Server security is a complex and constantly changing topic. Every update to hosting software or CMS platforms can introduce new exploits and have unpredictable consequences. While keeping up with every security issue is virtually impossible, neglecting obvious concerns or implementing poor security practices increases the chance of a security breech. The five tactics below are simple to perform yet often neglected by many website administrators.
Failing to Set File Permissions
File permissions are one of the most basic forms of security any webmaster can implement. File permissions allow you to assign read and write permissions to any file on the server based on a number of criteria. Options include limiting access based on user account, user group and global flags.
Depending on your hosting platform, the steps to set file permissions differ slightly. However, in most cases, this only takes a few mouse clicks to complete. The most common place to find these settings is within the file manager for your hosting platform. Manual file permission configuration is available through console commands such as CHMOD as well.
A common error many webmasters make is to leave file permissions at their default settings. In many cases, this leaves many critical files open to attack from anyone who knows how to access them. To help improve server security, consider setting up dedicated accounts for specific actions and set your permissions accordingly. This means that if a compromise occurs, the attacker only gains limited access to site internals and data.
Neglecting Software Updates
Just like smartphones or personal computers, web servers receive regular updates. These updates not only include optimizations and added features, but also critical security updates. Keeping all software on a web server up-to-date will greatly increase the security of any site.
Common updates include Apache, mySQL, PHP and any content management systems you might have in place, such as WordPress. Administration panels, such as cPanel, often provide simple ways to check for updates. Just a few mouse clicks and a few seconds of downtime is all it takes to keep things running smoothly and securely.
Utilizing Weak Passwords
No amount of file permissions, software updates, firewalls or other security options can make up for weak passwords. As processing power and bandwidth speeds increase, so does the power that hackers and malicious users wield on the Internet, as brute-force attacks are that much faster. A strong password is the first line of defense against many of the attacks a website could face.
Symantec recommends the following regarding passwords:
• Should include at least one uppercase letter, lowercase letter, numeral and special character.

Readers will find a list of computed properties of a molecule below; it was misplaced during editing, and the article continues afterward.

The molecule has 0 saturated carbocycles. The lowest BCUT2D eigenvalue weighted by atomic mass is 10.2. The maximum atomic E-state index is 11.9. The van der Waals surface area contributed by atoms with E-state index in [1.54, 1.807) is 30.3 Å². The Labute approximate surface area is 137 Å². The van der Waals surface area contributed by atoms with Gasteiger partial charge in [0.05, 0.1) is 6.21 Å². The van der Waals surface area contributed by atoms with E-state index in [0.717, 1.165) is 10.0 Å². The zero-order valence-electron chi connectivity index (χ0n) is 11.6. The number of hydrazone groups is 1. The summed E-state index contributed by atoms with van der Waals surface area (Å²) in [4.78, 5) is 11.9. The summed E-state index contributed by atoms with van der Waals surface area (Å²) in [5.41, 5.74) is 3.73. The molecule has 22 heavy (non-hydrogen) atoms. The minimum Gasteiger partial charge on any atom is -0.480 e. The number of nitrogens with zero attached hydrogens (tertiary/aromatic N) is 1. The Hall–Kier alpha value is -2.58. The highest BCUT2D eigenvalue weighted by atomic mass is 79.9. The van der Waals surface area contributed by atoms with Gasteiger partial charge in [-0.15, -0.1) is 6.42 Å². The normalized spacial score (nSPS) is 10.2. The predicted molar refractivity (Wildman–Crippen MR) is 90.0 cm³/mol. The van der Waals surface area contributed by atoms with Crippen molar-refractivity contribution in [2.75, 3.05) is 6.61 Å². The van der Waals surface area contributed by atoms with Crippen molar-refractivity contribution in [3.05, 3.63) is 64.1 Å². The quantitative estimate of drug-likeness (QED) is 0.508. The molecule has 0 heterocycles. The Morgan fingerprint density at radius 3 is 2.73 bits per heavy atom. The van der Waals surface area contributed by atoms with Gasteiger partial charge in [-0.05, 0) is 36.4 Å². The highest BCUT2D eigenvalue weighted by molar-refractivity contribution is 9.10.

• If the host operating system allows, control characters, spaces and alt characters can add complexity and security as well.
• Should be a minimum of eight characters in length. Longer is always better when supported.
• Never use common dictionary words or personal information when creating a password.
Keeping the Same Passwords Forever
Even the strongest passwords can be cracked by brute-force methods if they are never changed. Schedule password changes at regular intervals, just as you do with backups.
Varying your passwords to generate separate ones for each account or directory to be protected offers the most security, but it can be a pain to change them often. One tip to help you manage this is to start with a base password, such as “b@n@na_f1sh,” and append an identifier for the account/directory as well as numbers that increase with each change, such as “b@n@na_f1sh_w0rdpr3ss1″ which changes to “b@n@na_f1sh_w0rdpr3ss2″ and then “b@n@na_f1sh_w0rdpr3ss3,” and so on. While this is not as secure as completely random passwords, it can make changing and managing passwords frequently a bit easier.
Not Implementing .htaccess Controls
The .htaccess file is a basic ASCII text file that can modify the way Apache serves and accesses files on the server. When placed within a directory of the server, the scope of the file includes the current directory and any sub-directories. If you intend to implement a complex .htaccess setup, take care to avoid conflicting commands as this can greatly affect server performance or create unending loops.
One of the most important security uses for .htaccess is blocking access to a website from spammers and known “bad neighborhoods.” Conditions for creating filters include IP addresses, domain names, user agents and even country. This makes it easy to block malicious bots, prevent specific domains from accessing the site or redirect traffic from sensitive pages.
Another common use for .htaccess is to prevent file indexing. This prevents users from viewing the file structure of the web server and potentially accessing files that were not intended for public viewing or download. Using this feature is as simple as adding “IndexIgnore *” to the .htaccess file in the root directory of the hosted site.
Security is an ever-developing field, so the best thing to do after implementing the above is to simply stay abreast of the newest threats and ways to block them.
Thomas Eldridge is a respected freelance writer who loves covering all things tech related. When he’s not covering hot issues in the tech world, you can find Thomas reviewing sales tax by state or coaching his son’s little league team.